The major benefit of five-axis machining is the ability to machine complex shapes in a single set-up. This gives greater machining productivity compared to performing the job in a series of set ups, as well as significantly reducing the time and cost of preparing fixtures. Furthermore, with multiple set-ups, there is always a possibility of incorrect alignment each time the part is moved.
Another important advantage of five-axis machining is that it enables shorter cutting tools to be used since the head can be lowered towards the job and the cutter oriented towards the surface. As a result, higher cutting speeds can be achieved without putting excessive load on the cutter, so increasing tool life and reducing breakages.
The use of shorter cutters also reduces the vibration of the tool that can result when machining deep cores or cavities with three-axis machines. This allows a higher quality surface finish to be obtained, so reducing, or even eliminating, the need for time-consuming hand finishing.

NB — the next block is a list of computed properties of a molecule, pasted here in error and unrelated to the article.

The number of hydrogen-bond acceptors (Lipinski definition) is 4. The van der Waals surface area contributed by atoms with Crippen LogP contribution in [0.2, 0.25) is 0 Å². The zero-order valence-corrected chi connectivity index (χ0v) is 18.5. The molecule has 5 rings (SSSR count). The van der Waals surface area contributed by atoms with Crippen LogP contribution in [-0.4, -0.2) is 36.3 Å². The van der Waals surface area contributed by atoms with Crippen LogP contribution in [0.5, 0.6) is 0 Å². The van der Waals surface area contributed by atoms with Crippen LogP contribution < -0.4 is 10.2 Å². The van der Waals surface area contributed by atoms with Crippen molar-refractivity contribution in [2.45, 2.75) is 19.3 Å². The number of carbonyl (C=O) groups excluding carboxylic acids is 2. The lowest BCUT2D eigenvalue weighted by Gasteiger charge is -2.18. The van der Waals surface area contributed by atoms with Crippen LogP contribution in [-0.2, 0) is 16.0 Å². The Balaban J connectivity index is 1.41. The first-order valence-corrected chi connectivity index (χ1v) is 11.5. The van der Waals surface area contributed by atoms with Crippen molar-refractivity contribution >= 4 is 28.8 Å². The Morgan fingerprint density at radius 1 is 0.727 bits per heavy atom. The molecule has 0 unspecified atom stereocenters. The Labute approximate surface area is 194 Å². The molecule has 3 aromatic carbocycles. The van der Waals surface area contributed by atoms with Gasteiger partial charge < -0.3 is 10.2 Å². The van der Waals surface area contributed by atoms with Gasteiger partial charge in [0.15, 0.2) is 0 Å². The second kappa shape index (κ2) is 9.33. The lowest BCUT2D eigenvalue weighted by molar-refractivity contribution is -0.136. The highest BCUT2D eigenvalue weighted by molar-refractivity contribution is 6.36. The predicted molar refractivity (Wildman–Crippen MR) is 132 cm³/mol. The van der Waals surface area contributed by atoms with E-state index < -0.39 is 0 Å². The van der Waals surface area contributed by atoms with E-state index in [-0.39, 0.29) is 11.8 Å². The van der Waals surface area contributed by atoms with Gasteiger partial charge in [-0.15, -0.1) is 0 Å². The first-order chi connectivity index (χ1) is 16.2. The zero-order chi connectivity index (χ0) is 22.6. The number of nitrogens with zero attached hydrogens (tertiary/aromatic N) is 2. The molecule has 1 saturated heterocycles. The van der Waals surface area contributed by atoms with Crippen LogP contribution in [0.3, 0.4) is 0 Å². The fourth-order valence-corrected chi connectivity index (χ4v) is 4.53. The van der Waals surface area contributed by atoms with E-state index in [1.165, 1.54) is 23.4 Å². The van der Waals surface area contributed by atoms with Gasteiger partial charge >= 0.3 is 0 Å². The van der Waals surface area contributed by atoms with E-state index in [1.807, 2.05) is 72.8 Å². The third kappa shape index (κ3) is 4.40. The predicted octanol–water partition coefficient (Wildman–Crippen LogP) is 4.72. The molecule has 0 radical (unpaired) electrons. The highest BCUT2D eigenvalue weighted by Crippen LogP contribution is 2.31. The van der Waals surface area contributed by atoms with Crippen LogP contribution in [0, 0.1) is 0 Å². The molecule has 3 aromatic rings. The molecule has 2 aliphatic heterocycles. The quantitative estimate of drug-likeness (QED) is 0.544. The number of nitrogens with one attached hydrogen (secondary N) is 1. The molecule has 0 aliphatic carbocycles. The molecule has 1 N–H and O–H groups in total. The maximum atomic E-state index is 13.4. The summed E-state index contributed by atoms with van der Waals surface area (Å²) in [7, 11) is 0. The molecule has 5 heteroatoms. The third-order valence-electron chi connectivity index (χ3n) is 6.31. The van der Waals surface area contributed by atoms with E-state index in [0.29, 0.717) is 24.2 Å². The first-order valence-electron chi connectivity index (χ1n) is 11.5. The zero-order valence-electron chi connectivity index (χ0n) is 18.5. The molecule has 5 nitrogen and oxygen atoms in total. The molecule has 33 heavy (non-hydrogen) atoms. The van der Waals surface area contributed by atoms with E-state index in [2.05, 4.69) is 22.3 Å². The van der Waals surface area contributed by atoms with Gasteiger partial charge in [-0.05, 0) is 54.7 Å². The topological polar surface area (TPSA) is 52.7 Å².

Another major benefit from the use of five-axis machining is the ability to machine extremely complex parts from solid that would otherwise have to be cast. For prototypes and very small runs, this approach is much quicker and cheaper. It can give lead times of one or two weeks, instead of two months or more that would be needed for castings.
Five-axis machining can give also huge time savings in the drilling of holes. While this may seem trivial in comparison to the difficulty of machining a complex core or cavity, drilling a series of holes with different compound angles is extremely time consuming. If a three-axis machine is used, a different set-up must be used for each hole. With a five-axis machine, the head can be oriented along the correct axis for each hole automatically, allowing drilling to be completed much more quickly.